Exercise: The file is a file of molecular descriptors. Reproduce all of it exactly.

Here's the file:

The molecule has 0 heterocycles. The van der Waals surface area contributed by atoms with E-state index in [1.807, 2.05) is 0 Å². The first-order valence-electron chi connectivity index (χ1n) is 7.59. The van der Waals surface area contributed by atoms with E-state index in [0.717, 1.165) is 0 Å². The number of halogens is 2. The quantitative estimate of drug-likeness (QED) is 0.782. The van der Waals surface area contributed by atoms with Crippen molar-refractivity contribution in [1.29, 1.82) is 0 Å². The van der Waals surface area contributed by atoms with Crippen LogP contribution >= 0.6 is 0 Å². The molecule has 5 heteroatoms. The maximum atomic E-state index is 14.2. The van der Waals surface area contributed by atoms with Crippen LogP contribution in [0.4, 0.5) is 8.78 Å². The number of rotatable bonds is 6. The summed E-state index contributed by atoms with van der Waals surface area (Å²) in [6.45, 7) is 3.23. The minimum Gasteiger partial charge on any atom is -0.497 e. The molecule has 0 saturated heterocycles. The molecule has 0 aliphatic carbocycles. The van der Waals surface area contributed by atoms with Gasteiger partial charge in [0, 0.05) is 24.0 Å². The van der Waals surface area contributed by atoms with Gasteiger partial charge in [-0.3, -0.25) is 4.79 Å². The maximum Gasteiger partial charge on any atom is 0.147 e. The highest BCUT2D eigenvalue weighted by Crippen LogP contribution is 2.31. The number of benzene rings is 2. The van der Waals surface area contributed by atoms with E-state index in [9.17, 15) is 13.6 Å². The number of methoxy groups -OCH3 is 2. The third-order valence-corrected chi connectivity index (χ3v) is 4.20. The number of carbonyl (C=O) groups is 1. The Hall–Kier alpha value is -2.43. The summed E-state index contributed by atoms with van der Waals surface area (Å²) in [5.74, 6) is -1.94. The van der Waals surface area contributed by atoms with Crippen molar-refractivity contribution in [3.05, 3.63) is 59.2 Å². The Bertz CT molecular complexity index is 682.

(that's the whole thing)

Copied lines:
The molecule has 0 heterocycles. The van der Waals surface area contributed by atoms with E-state index in [1.807, 2.05) is 0 Å². The first-order valence-electron chi connectivity index (χ1n) is 7.59. The van der Waals surface area contributed by atoms with E-state index in [0.717, 1.165) is 0 Å². The number of halogens is 2. The quantitative estimate of drug-likeness (QED) is 0.782. The van der Waals surface area contributed by atoms with Crippen molar-refractivity contribution in [1.29, 1.82) is 0 Å². The van der Waals surface area contributed by atoms with Crippen LogP contribution >= 0.6 is 0 Å². The molecule has 5 heteroatoms. The maximum atomic E-state index is 14.2. The van der Waals surface area contributed by atoms with Crippen LogP contribution in [0.4, 0.5) is 8.78 Å². The number of rotatable bonds is 6. The summed E-state index contributed by atoms with van der Waals surface area (Å²) in [6.45, 7) is 3.23. The minimum Gasteiger partial charge on any atom is -0.497 e. The molecule has 0 saturated heterocycles. The molecule has 0 aliphatic carbocycles. The van der Waals surface area contributed by atoms with Gasteiger partial charge in [0, 0.05) is 24.0 Å². The van der Waals surface area contributed by atoms with Gasteiger partial charge in [-0.3, -0.25) is 4.79 Å². The maximum Gasteiger partial charge on any atom is 0.147 e. The highest BCUT2D eigenvalue weighted by Crippen LogP contribution is 2.31. The number of benzene rings is 2. The van der Waals surface area contributed by atoms with E-state index in [9.17, 15) is 13.6 Å². The number of methoxy groups -OCH3 is 2. The third-order valence-corrected chi connectivity index (χ3v) is 4.20. The number of carbonyl (C=O) groups is 1. The Hall–Kier alpha value is -2.43. The summed E-state index contributed by atoms with van der Waals surface area (Å²) in [5.74, 6) is -1.94. The van der Waals surface area contributed by atoms with Crippen molar-refractivity contribution in [3.05, 3.63) is 59.2 Å². The Bertz CT molecular complexity index is 682.